Grigory Berdennikov: Yes.

Michal Onderco: OK.

Grigory Berdennikov: I don’t remember if the Mexicans put forward in writing their proposal.

Michal Onderco: I think they did.

Grigory Berdennikov: Maybe. But the Venezuelans definitely did. And the trick was not only to put forward a counterproposal, but to start gathering co-sponsors as many as we can. This was the most important part of it. Because we thought that we had the majority with us, and it turned out that we were right. In about a week after the Canadian proposal was tabled, we reached the point where the majority of the countries who participated in the conference signed up as cosponsors under it. It ensured that if we were to put it to a vote, according to the treaty, it would be approved.

Michal Onderco: But that of course, that was a gamble, because it could as well end up that a majority of countries would not vote in favour.

Grigory Berdennikov: No, we did our counting, and we came to a strong conclusion that it was almost a sure thing.

Michal Onderco: And you mentioned already before that there were some countries who needed to be persuaded that they should go for indefinite extension and not for the 25 years. Were these mostly the Western countries or mostly the non-aligned?

Grigory Berdennikov: Of course mostly the non-aligned, most of the Western countries were after all allied with the Western members of the P5 who were pushing for the IE. Not our allies but theirs

Michal Onderco: I’m trying to think who were the Russian allies in that moment.

Grigory Berdennikov: But it turned out to be the right counting.

Michal Onderco: Because other interviewees suggested that, for example, there was not so much a fear about how will the non-aligned vote but about how, for example, would Australia vote, or Japan, or Germany …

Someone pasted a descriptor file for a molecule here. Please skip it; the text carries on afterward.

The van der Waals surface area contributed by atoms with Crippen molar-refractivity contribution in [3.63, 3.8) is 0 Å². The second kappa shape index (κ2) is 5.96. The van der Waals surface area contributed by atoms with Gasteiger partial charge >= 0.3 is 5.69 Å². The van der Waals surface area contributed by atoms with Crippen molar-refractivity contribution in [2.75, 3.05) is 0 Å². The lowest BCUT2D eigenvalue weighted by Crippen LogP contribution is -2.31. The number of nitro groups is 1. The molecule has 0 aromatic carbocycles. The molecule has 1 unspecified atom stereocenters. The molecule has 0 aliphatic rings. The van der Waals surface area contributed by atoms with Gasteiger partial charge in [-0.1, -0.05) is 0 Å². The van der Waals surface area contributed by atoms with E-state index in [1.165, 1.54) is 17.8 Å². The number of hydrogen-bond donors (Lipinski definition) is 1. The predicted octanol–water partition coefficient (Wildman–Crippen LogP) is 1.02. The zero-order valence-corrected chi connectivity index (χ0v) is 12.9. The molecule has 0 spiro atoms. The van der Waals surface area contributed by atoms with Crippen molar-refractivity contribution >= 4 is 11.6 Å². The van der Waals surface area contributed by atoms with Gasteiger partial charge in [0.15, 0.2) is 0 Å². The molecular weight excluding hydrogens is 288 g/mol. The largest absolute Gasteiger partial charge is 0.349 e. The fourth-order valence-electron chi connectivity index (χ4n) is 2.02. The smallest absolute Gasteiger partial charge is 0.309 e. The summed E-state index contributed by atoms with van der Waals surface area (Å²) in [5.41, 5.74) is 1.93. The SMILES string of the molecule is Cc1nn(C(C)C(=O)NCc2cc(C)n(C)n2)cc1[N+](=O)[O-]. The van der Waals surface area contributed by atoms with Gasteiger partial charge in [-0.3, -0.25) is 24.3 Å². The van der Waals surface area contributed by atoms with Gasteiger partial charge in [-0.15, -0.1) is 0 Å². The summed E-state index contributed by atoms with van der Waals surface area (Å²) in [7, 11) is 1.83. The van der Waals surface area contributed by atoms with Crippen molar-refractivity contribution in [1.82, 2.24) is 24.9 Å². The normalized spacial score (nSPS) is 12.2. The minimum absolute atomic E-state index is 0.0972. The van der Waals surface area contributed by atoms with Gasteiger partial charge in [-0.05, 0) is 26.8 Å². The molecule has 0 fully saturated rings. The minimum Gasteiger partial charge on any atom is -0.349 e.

Grigory Berdennikov: They know better, but we were proven to be right.

Michal Onderco: But what gave you the certainty that they would go for the indefinite extension?

Grigory Berdennikov: Who?

Michal Onderco: Well, the Germans, for example?

Grigory Berdennikov: Well, we were sure, that if some other members of the P5 would really work with them, it would happen.

Michal Onderco: Ok, we talked a lot about how the Canadian position came about, and the other country that is very often mentioned with reference to consensus building is South Africa. And many mention that the South African push for the indefinite extension was surprising to them. Was that surprising to you as well?

Grigory Berdennikov: We were not sure about it but it was very good that they came out with a reasonable position.

Michal Onderco: So there was no cooperation with South Africa?

Grigory Berdennikov: We welcomed their support for the indefinite extension. It helped other NAM delegations to adopt the right approach.

Michal Onderco: But you may have had other ways.

Grigory Berdennikov: Yes, it was not a surprise for us. We knew that not only the Western allies would do it, but that many others would follow, and the counting again was right and the whole scheme was right.